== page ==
Doctoral Degrees (Urology)

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    Penile allotransplantation for total phallic loss due to ritual circumcision: Proof of concept
    (Stellenbosch : Stellenbosch University, 2020-12) Van der Merwe, Andre; Moosa, Mohammed Rafique; Stellenbosch University. Faculty of Health Sciences. Dept. of Surgical Sciences: Urology.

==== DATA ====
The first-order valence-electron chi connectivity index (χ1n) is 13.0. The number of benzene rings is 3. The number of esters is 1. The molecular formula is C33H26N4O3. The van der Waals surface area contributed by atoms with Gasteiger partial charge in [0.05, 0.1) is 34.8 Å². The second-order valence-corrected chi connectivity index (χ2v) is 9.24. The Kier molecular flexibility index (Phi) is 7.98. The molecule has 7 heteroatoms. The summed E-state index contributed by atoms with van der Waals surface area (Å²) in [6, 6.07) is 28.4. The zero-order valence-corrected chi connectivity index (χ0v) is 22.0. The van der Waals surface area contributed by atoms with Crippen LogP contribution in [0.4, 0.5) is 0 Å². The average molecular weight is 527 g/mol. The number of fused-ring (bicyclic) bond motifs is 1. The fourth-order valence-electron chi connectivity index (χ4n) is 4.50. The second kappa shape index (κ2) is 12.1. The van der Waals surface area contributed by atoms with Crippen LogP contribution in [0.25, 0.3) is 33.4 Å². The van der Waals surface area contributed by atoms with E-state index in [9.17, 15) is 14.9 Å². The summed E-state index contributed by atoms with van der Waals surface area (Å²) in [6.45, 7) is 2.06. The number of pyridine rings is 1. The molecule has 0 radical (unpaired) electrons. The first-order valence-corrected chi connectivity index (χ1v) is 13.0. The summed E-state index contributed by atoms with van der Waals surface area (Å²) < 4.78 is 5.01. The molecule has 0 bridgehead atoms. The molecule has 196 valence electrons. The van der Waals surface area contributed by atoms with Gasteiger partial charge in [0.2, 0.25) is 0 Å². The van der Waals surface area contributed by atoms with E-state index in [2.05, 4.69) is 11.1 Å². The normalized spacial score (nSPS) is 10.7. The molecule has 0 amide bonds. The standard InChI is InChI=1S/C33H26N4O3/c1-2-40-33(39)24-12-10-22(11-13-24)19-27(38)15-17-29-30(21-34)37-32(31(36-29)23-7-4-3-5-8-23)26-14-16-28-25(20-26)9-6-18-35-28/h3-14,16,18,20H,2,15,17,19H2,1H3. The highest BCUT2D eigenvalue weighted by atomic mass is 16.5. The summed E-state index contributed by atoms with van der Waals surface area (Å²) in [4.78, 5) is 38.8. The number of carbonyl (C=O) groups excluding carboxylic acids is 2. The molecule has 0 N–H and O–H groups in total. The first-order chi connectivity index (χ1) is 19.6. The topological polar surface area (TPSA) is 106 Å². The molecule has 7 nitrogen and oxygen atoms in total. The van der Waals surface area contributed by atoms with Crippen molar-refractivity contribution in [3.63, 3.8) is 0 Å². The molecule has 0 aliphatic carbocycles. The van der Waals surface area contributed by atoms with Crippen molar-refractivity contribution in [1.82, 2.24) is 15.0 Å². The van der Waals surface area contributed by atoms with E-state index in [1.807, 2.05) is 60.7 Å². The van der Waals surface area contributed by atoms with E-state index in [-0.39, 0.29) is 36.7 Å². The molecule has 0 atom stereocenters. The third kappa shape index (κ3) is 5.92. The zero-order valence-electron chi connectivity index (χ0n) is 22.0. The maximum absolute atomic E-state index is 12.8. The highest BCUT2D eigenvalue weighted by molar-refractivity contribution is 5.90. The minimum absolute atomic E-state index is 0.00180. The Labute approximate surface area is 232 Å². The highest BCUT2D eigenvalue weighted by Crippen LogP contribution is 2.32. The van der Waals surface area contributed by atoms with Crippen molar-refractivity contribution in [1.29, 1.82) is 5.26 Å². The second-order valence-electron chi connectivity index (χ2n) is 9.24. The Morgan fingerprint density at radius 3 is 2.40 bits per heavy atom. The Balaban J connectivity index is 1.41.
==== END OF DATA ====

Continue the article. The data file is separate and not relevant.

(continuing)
ENGLISH ABSTRACT:Ritual circumcision is an important tradition practiced by many African cultures in South Africa. These circumcisions occasionally result in severe penile mutilations, and many men are rendered aphallic as a result. Phalloplasty represents conventional treatment for these cases. However, this type of surgery has many challenges, which make it an undesirable treatment option, particularly in low- to middle-income settings, such as South Africa. Therefore, we considered alternatives to phalloplasty that were technically feasible and cost-effective. Penile allotransplantation was largely unexplored as a therapeutic option at the inception of the study in 2011, and it was uncertain if a penis transplant would restore all the functions of a normal penis. We undertook a proof of concept investigation and explored the feasibility of penile transplantation in our resource- constrained hospital setting. This is a prospective mixed-methods observational study. Following Human Research Ethics Committee approval, ritual circumcision related aphallic patients attending the Urology Clinic at Tygerberg Academic Hospital were invited to participate. Informed consent was obtained following the intense briefing of candidates over several visits. Various blood tests were conducted, after which selected patients werewaitlisted. The first donor became available in December 2014, and the most suitable recipient was selected based on blood group matching and a negative T-cell cross match. The donor penis was retrieved and transplanted by using the same basic principles of vascularised free flap surgery. Intense immunotherapy was initiated. Outcomes were recorded in terms of recovery from surgery, sexual function, standing to urinate, and general psychological recovery. In the first case-report at 24 months postoperatively, we used standardised pre-and post-surgery Short-Form (SF-36) health questionnaires as well as the International Index of Erectile Function (IIEF) scores to document erectile function outcomes. After that, we used lessons learned from the first case to construct a preliminary guidance manuscript on penile transplantation. We performed a second penile transplant case with 40 months follow-up using patient-reported outcomes as a measure of success in terms of erectile function, sexual satisfaction, and general well- being. We reviewed the ethics around penile transplantation in the context of our experience gained performing two penile transplantations and the societal and academic responses to these cases. Using a phenomenological approach, we conducted four in-depth interviews and performed a thematic analysis to describe study participants’ experiences of living with another person’s penis. Finally, we investigated the current state of penile transplantation by a review of the English literature using available primary databases. Additionally, we published two book chapters on penile transplantation and a manuscript of rebuttal to an argument against penile transplantation. These are attached as addenda to the current thesis. Patients with penile loss are suffering severely. Their self-image, as well as relationships, are destroyed with no effective treatment available to them. Penile transplantation offers hope for the restoration of their broken body image and relationships. Also, this study may pave the way for penile- or total genital transplantation in transmales.